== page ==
Rousseff ‘very worried’ about Brazil economy, plans steps

By Reuters
24 Jul 2012 0

President Dilma Rousseff is pessimistic about Brazil's chances for a meaningful economic recovery this year and is pushing ahead with new measures aimed at lowering taxes and increasing investments, hoping they might give the economy a lift by 2013, government officials told Reuters. By Alonso Soto and Brian Winter.

The measures include a consolidation of some overlapping federal taxes; a new round of concessions that would allow the private sector to manage more of the country’s congested airports and seaports; and a more aggressive effort to reduce electricity costs for manufacturers and others, the officials said on condition of anonymity.

Brazil’s economy has been spinning its wheels since mid-2011 as weak manufacturing activity, financial contagion from the euro zone and souring investor sentiment take the shine off what had been one of the world’s most dynamic emerging markets.

Rousseff, a trained economist, has reacted with several targeted tax cuts and more than half a dozen packages aimed at stimulating consumption and investment. However, many business leaders and foreign investors have complained that her policies have been too ad hoc and narrow in scope, citing forecasts that now see growth as low as 1.5 percent this year.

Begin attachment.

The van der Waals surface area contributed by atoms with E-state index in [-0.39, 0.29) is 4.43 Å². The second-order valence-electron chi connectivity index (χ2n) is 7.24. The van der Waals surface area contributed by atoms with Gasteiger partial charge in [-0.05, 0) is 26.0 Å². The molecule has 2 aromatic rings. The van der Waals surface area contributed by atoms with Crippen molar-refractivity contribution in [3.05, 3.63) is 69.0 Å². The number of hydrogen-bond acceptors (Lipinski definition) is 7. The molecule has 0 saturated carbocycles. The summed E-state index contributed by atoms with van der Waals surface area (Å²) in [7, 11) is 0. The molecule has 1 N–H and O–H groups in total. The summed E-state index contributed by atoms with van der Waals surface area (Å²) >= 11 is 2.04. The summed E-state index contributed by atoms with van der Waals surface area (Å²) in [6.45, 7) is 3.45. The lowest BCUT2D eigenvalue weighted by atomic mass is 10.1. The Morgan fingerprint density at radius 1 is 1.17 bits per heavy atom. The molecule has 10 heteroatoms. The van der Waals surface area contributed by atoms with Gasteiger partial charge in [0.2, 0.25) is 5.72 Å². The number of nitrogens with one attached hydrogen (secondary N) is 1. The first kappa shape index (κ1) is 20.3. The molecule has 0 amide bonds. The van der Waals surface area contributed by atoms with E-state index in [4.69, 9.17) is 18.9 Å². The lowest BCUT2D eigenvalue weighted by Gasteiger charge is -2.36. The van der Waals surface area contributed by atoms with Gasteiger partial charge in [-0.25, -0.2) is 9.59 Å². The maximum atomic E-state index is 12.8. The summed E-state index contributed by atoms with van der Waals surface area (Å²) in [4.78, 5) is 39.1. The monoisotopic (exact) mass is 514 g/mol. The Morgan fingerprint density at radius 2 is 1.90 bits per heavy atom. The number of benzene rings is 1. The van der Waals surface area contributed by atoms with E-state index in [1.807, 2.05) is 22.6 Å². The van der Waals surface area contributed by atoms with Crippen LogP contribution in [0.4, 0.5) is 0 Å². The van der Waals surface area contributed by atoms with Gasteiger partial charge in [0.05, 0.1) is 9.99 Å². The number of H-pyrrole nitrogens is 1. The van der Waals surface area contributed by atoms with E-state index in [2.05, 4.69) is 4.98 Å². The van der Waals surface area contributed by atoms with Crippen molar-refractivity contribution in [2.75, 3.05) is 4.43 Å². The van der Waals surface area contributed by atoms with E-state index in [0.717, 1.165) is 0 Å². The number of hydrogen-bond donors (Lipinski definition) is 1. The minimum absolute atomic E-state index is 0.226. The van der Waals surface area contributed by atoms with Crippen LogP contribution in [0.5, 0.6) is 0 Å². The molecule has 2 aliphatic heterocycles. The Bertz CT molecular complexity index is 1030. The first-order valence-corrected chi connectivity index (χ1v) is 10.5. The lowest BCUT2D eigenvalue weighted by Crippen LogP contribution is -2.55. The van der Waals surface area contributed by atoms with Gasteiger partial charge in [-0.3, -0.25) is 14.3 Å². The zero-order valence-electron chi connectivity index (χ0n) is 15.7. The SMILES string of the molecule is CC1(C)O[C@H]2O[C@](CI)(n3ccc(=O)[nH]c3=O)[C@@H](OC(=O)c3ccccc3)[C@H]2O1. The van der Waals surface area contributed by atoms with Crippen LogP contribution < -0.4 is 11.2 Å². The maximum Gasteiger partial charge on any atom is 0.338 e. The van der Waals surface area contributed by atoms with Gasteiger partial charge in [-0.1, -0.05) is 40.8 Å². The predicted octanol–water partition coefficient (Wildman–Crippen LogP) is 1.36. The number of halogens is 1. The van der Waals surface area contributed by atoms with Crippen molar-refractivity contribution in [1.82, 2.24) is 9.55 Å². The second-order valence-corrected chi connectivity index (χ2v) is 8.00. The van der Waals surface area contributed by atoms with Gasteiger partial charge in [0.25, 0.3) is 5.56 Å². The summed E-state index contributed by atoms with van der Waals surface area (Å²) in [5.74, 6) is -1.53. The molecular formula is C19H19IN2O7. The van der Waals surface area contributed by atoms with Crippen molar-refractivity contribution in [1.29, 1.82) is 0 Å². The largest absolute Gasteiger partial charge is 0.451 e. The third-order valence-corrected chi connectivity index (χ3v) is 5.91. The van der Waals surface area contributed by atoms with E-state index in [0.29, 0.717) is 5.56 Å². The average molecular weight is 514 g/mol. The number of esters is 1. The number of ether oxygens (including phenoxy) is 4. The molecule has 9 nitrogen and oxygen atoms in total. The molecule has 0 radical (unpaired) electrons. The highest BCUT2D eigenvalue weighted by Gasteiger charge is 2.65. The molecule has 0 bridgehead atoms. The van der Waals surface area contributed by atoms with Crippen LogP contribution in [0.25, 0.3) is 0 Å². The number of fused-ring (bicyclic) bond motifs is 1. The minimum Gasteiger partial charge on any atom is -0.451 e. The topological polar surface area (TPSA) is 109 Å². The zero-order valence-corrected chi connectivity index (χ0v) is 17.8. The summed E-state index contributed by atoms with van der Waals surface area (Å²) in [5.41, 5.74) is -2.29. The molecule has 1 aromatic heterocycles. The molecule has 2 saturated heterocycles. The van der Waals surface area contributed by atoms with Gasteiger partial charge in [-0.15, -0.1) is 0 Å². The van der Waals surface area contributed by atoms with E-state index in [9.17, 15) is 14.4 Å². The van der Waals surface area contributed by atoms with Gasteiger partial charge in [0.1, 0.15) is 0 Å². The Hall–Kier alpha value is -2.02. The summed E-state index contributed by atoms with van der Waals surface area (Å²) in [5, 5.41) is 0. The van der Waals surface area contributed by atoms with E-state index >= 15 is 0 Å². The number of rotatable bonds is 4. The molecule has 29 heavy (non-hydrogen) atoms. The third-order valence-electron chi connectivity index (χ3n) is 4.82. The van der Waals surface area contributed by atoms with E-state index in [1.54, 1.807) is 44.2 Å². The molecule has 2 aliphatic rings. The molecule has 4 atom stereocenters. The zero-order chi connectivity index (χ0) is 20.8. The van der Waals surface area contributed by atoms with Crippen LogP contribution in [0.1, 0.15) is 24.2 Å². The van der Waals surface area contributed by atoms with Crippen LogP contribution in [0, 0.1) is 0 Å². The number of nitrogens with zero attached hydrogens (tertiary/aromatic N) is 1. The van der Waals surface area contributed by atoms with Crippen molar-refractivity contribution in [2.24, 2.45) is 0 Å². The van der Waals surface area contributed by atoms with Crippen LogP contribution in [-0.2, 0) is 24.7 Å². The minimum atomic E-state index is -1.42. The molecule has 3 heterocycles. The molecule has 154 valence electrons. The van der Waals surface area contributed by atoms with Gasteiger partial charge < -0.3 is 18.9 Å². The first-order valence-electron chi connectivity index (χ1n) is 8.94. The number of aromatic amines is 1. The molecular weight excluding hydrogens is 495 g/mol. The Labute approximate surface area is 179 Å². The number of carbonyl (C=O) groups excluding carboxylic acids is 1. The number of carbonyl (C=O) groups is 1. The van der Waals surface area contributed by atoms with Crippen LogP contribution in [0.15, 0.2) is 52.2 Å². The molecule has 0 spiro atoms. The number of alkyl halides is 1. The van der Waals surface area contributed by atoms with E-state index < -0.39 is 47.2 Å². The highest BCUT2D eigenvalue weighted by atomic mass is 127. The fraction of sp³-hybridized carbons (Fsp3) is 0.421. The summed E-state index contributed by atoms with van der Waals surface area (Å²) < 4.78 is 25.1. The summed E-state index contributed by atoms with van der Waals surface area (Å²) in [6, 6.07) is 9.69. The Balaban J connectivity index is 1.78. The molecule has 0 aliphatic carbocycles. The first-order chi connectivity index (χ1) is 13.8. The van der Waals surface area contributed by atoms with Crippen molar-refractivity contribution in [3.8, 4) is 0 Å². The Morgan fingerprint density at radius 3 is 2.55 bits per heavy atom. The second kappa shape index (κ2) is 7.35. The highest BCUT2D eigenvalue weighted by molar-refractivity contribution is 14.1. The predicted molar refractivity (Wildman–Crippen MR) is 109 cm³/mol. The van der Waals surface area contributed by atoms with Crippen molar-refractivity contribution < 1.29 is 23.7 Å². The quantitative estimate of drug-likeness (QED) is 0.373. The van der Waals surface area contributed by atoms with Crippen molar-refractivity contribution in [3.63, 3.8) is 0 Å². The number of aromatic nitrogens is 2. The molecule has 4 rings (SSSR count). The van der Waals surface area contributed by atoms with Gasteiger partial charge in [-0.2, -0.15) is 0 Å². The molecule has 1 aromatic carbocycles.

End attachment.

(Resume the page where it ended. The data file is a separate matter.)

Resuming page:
While senior members of Rousseff’s economic team have publicly held out hope for a strong rebound in late 2012, the mood in private is more bearish — in part because data on manufacturing and retail sales remains flat, the sources said.

“There’s a feeling that we can’t do much about 2012,” one of the sources said. “She’s very worried.”

Rousseff’s office declined to comment.

The slower growth has come as a shock after Brazil grew at a better than 5 percent pace in recent years, including a torrid 7.5 percent expansion in 2010. After just 2.7 percent growth in 2011, some worry that Brazil’s labor and infrastructure bottlenecks will keep growth in the 3 percent neighborhood for years to come unless more drastic steps are taken.

The source said Rousseff hoped to push through the latest measures before early August, when a twice-yearly meeting of about 30 leading chief executive officers will occur in Brasilia, as a gesture to the private sector.

The move most likely to stir investors, for both practical and symbolic reasons, is the new round of port concessions. Airports and seaports are routinely cited as some of the country’s most crippling bottlenecks, slowing everything from commodities exports to business travel, as public investment failed to keep up with the boom in the economy over the past decade.

Rousseff announced shortly after taking office in January 2011 that she would allow private capital to partly operate three strategic airports: two near Sao Paulo, and one in Brasilia. Concessions for those airports were awarded earlier this year.

The officials declined to say which additional airports Rousseff was considering, but one of the targets could be Rio de Janeiro’s international airport, which needs renovations ahead of the 2014 World Cup and 2016 Olympics. Rio’s governor, Sergio Cabral, described the airport in an interview with Reuters last year as being like “a third-rate bus station.”